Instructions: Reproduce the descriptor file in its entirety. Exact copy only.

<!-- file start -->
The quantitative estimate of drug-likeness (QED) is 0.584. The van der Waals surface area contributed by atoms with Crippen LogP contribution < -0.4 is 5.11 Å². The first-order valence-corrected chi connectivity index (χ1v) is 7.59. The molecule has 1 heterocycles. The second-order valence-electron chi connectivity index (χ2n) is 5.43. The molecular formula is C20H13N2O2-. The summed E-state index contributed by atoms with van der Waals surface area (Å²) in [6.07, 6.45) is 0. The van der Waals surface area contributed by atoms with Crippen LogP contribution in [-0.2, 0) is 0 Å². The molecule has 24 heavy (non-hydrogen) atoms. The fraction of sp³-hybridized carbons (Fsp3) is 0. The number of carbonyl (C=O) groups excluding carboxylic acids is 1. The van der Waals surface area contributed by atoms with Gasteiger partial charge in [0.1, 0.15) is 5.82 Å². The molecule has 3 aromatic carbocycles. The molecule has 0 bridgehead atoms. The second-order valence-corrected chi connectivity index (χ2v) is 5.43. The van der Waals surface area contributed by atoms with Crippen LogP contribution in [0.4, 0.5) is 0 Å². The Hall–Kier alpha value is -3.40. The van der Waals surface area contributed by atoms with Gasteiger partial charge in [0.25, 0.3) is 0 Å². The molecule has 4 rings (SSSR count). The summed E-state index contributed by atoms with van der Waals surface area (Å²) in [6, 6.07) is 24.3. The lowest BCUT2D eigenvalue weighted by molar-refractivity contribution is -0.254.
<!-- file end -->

The quantitative estimate of drug-likeness (QED) is 0.584. The van der Waals surface area contributed by atoms with Crippen LogP contribution < -0.4 is 5.11 Å². The first-order valence-corrected chi connectivity index (χ1v) is 7.59. The molecule has 1 heterocycles. The second-order valence-electron chi connectivity index (χ2n) is 5.43. The molecular formula is C20H13N2O2-. The summed E-state index contributed by atoms with van der Waals surface area (Å²) in [6.07, 6.45) is 0. The van der Waals surface area contributed by atoms with Crippen LogP contribution in [-0.2, 0) is 0 Å². The molecule has 24 heavy (non-hydrogen) atoms. The fraction of sp³-hybridized carbons (Fsp3) is 0. The number of carbonyl (C=O) groups excluding carboxylic acids is 1. The van der Waals surface area contributed by atoms with Gasteiger partial charge in [0.1, 0.15) is 5.82 Å². The molecule has 3 aromatic carbocycles. The molecule has 0 bridgehead atoms. The second-order valence-corrected chi connectivity index (χ2v) is 5.43. The van der Waals surface area contributed by atoms with Crippen LogP contribution in [0.4, 0.5) is 0 Å². The Hall–Kier alpha value is -3.40. The van der Waals surface area contributed by atoms with Gasteiger partial charge in [0.25, 0.3) is 0 Å². The molecule has 4 rings (SSSR count). The summed E-state index contributed by atoms with van der Waals surface area (Å²) in [6, 6.07) is 24.3. The lowest BCUT2D eigenvalue weighted by molar-refractivity contribution is -0.254.